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Short Synopsis
Noted historian Martha A. Sandweiss tells the uniquely American story of Clarence King, a man who hid from his Gilded Age cohorts and prominent family the fact that he lived a double life—as the celebrated white explorer, geologist, and writer King and as a black Pullman porter and steelworker named James Todd.

Full Synopsis
Clarence King is a hero of nineteenth-century western history. Brilliant scientist and witty conversationalist, bestselling author and architect of the great surveys that mapped the West after the Civil War, King was named by John Hay "the best and brightest of his generation." But King hid a secret from his Gilded Age cohorts and prominent family in Newport: for thirteen years he lived a double life—as the celebrated white explorer, geologist, and writer Clarence King and as a black Pullman porter and steelworker named James Todd. The fair, blue-eyed son of a wealthy China trader passed across the color line, revealing his secret to his black common-law wife, Ada King, only on his deathbed.

Martha A. Sandweiss, a noted historian of the American West, is the first writer to uncover the life that King tried so hard to conceal from the public eye. She reveals the complexity of a man who while publicly espousing a personal dream of a uniquely American "race," an amalgam of white and black, hid his love for his wife and their five biracial children. Passing Strange tells the dramatic tale of a family built along the fault lines of celebrity, class, and race—from the "Todd's" wedding in 1888 to the 1964 death of Ada, one of the last surviving Americans born into slavery, and finally to the legacy inherited by Clarence King's granddaughter, who married a white man and adopted a white child in order to spare her family the legacies of racism.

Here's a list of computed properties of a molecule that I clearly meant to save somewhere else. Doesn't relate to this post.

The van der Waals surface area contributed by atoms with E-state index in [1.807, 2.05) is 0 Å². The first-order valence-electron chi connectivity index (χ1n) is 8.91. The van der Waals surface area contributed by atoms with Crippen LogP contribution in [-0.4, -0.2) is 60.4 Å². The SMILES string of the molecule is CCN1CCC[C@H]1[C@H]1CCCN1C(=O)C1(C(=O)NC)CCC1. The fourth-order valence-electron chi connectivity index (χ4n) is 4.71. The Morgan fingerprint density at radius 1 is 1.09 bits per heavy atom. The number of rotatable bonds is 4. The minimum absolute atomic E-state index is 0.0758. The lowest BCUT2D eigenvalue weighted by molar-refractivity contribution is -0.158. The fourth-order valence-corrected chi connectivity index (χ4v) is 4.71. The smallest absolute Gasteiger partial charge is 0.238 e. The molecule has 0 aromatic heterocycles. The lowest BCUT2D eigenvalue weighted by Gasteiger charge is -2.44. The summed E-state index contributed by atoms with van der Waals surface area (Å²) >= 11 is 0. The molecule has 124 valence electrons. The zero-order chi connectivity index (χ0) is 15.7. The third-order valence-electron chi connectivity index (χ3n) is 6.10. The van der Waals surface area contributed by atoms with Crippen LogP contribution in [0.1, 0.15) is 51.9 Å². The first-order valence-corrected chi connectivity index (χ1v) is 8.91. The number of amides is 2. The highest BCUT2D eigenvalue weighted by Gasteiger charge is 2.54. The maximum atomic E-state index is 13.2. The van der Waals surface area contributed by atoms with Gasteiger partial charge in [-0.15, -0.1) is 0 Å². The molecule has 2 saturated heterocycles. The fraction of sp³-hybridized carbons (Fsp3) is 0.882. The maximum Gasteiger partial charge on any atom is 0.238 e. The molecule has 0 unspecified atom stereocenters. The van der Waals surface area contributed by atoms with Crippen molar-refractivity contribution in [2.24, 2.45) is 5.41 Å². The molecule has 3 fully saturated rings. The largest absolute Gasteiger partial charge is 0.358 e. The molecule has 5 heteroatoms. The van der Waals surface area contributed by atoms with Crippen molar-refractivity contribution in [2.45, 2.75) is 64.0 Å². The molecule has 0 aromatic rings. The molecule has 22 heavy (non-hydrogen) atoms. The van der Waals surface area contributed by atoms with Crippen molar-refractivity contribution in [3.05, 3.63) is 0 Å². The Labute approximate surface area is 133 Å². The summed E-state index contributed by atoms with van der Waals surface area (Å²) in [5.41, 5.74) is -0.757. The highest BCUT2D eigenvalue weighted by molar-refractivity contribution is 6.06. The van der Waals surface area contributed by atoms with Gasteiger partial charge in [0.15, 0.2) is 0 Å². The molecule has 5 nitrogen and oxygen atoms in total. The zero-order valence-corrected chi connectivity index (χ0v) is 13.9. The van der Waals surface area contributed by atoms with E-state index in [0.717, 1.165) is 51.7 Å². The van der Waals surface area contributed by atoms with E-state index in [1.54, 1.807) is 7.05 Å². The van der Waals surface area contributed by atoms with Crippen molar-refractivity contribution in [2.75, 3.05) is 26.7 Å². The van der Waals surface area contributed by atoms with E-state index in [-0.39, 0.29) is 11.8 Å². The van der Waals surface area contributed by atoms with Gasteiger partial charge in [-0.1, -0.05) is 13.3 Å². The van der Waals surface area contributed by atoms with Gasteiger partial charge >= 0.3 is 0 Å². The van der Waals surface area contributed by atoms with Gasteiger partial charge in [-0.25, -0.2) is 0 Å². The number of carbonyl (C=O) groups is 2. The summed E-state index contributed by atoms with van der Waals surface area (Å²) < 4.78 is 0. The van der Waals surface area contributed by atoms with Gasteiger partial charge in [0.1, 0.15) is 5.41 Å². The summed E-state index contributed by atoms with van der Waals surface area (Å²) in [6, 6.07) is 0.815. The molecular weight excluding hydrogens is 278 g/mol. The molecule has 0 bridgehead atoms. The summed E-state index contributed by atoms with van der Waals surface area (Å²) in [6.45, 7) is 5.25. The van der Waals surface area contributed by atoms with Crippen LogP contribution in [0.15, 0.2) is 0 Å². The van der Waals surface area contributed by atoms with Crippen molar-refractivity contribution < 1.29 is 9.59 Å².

A remarkable feat of research and reporting spanning the Civil War to the civil rights era, Passing Strange tells a uniquely American story of self-invention, love, deception, and race.

"Ms. Sandweiss offers a fine, mesmerizing account." ---The New York Times

"Lorna Raver reads with enthusiasm and a deliberate delivery.... A feel-good story well presented." ---AudioFile

"Immensely fascinating." ---The Washington Post

"Fascinating" ---Chicago Sun-Times

"Audie Award nominee Lorna Raver does a credible job with this story, giving a solid but unobtrusive performance well suited to the subject matter." ---Library Journal Audio Review

"Passing Strange combines remarkable detective work, riveting storytelling, and the enduring question of race to fashion a most unusual but very American family saga." ---David W. Blight, author of A Slave No More

"A delicious brew of public accomplishment and domestic intrigue." ---Publishers Weekly Starred Review

"A masterful work of scholarship, and a deeply moving human story well told." ---Neil Henry, author of Pearl's Secret

"An intriguing look at long-held secrets." ---Kirkus
Publishers Weekly Review

Chicago Tribune Favorite Nonfiction of 2009

New York Times' Janet Maslin's Top 10 Book

National Book Critics Circle Finalist

Passing Strange

A Gilded Age Tale of Love and Deception Across the Color Line

Author Martha A. Sandweiss

Narrated by Lorna Raver

Publication date Mar 10, 2009

Running time 15 hrs

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